Beyond Bollywood

Previewed 8 May 2015, Opened 11 May 2015, Closed 27 June 2015 at the London Palladium

The UK Premiere of the new musical Beyond Bollywood in London for a strictly limited seven week season - direct from sell-out performances in Mumbai.

A journey of a young girl in search of her roots, her legacy, her passion, her traditions and her love. Experience the music, the dance, the drama, the intensity, the pain and the joy when dreams turn into reality.

A young Indian girl, Shaily Shergill, leaves her home in Germany to set out on a journey to India with just one desire in her heart - to fulfil her departed mother’s dream. Shaily’s mother had been a renowned Indian Classical Kathak dancer, but the theatre she owned in Germany is now on the verge of collapse. Determined to continue what her mother had started, Shaily sets off for India to learn about her mother’s art and the other Indian dance forms - but can she save the theatre from collapse? Beyond Bollywood promises to take audiences on a truly authentic and spectacular cultural tour of India capturing the spirit and vivacity of Indian dance.

The cast features Ana Ilmi as 'Shaily Shergill', Mohit Mathur as 'Raghav', Pooja Pant as 'Jaswinder Shergill' and Sudeep Modak as 'Ballu'. Written, directed and choreographed by Rajeev Goswami with lyrics by Irfan Siddiqui and music by Salim Merchant and Sulaiman Merchant.

When this production opened in May 2015, Michael Billington in the Guardian noted that, ""while this show offers a lavish spectacle, you wish that the company had remembered to pack a decent script... It is only in the second half, when we can forget about the silly story, that the show takes off. It becomes a celebration of different folk traditions including the Garba dance of Gujarat and the Punjabi bhangra, and of the festivals of Holi and Diwali." Donald Hutera in the Times thought that "pretty much the entire first half of the production comes a cropper thanks to a witless, ham-fisted script, acting that is at times embarrassingly broad and some flat and ghastly digital projections in lieu of a set... while in dance terms the second act reaches extra levels of engagement by focusing on various folk styles. There’s also a surprising bit of camp fun that’s over all too soon. The show contains definite traces of the kind of pop cartoon kick that Bollywood films can deliver, but this colourful slab of theatrical cheese lacks a sustaining charm." Quentin Letts in the Daily Mail described it as being "all very camp. Alas, it is also a bore. The dancing and music is separated by the thinnest of plots... The singing and orchestration is canned. The non-musical moments are — there is no other word — atrocious." Lyndsey Winship in the London Evening Standard said it was "a good-hearted, colourful, cheesy-as-hell dance musical... The set up is weak and the sexed-up Bollywood/R'n'B dance routines have little power or fire... Still, if you can get through the first half, this is a lively dance show and a fun night out for fans of Bollywood pop."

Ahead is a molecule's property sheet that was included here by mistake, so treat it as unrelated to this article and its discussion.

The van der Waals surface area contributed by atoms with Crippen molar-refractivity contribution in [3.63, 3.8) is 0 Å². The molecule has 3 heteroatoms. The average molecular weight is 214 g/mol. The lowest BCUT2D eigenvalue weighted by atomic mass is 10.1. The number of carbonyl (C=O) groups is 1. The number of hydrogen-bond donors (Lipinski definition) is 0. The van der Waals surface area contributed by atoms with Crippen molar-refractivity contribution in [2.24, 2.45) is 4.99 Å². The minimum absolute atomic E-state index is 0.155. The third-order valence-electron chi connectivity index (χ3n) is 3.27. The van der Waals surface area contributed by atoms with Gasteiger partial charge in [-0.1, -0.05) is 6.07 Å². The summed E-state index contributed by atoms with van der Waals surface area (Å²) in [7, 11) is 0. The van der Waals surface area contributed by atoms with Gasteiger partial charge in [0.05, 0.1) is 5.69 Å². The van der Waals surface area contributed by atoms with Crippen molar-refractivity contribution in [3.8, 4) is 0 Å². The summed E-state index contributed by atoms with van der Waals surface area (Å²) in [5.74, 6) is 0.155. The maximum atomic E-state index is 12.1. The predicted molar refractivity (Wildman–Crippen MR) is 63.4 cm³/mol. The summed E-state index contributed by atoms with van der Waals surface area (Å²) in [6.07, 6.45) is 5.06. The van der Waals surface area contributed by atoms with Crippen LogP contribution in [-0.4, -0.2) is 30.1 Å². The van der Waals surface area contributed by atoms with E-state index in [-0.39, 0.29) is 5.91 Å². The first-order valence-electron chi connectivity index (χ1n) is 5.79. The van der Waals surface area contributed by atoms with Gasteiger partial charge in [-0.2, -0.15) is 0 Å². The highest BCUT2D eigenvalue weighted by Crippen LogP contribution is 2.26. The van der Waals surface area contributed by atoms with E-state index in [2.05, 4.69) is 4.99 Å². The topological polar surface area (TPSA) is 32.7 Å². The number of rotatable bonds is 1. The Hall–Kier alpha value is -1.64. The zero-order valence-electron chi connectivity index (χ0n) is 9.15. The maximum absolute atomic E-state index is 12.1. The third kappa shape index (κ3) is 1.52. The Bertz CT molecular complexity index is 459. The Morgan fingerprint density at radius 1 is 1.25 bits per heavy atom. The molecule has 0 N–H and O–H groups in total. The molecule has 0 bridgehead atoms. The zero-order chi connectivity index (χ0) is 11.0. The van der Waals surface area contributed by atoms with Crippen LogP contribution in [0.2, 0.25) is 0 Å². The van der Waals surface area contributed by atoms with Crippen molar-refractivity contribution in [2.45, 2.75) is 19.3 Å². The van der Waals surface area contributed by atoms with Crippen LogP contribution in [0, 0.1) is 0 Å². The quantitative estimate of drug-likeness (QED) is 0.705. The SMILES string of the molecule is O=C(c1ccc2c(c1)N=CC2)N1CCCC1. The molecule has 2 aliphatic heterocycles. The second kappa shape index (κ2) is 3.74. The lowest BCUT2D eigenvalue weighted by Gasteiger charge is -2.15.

"There were many empty seats for the glittering opening night of this Bollywood musical. Latecomers drifted in unhurriedly throughout. Perhaps they already knew that this was a show in which neither storytelling nor character matters a jot... Then there are solos from the keyboard, tabla, pakhawaj and sitar players, and they are virtuosic, each one of them, but already the show has become, at best, an over-extended after-dinner entertainment... Writer-producer Rajeev Goswami directs the sub-comic-strip characters without flair. His talent emerges in the choreography, which, if sometimes lacking in finesse, is always spectacular. Thanks to accomplished dancers in glorious costumes, this is an exultant dance extravaganza. Nothing more." The Mail on Sunday

"The virtue of this ambitious Mumbai musical is that it introduces styles of dancing, from garba to lezim, that are largely unknown over here. There's a nagging feeling, however, that authenticity has been sacrificed to please new audiences. The writer, director and choreographer Rajeev Goswami also includes numbers that fuse the worst of East and West, and the video designs are so garish, they overwhelm the performers... Unsurprisingly, the dancers are more comfortable with movement than words. A potentially exciting dance show is stymied by the paltriest of stories and finally fails to live up to its title." The Sunday Times

Beyond Bollywood at the London Palladium previewed from 8 May 2015, opened on 11 May 2015 and closed on 27 June 2015.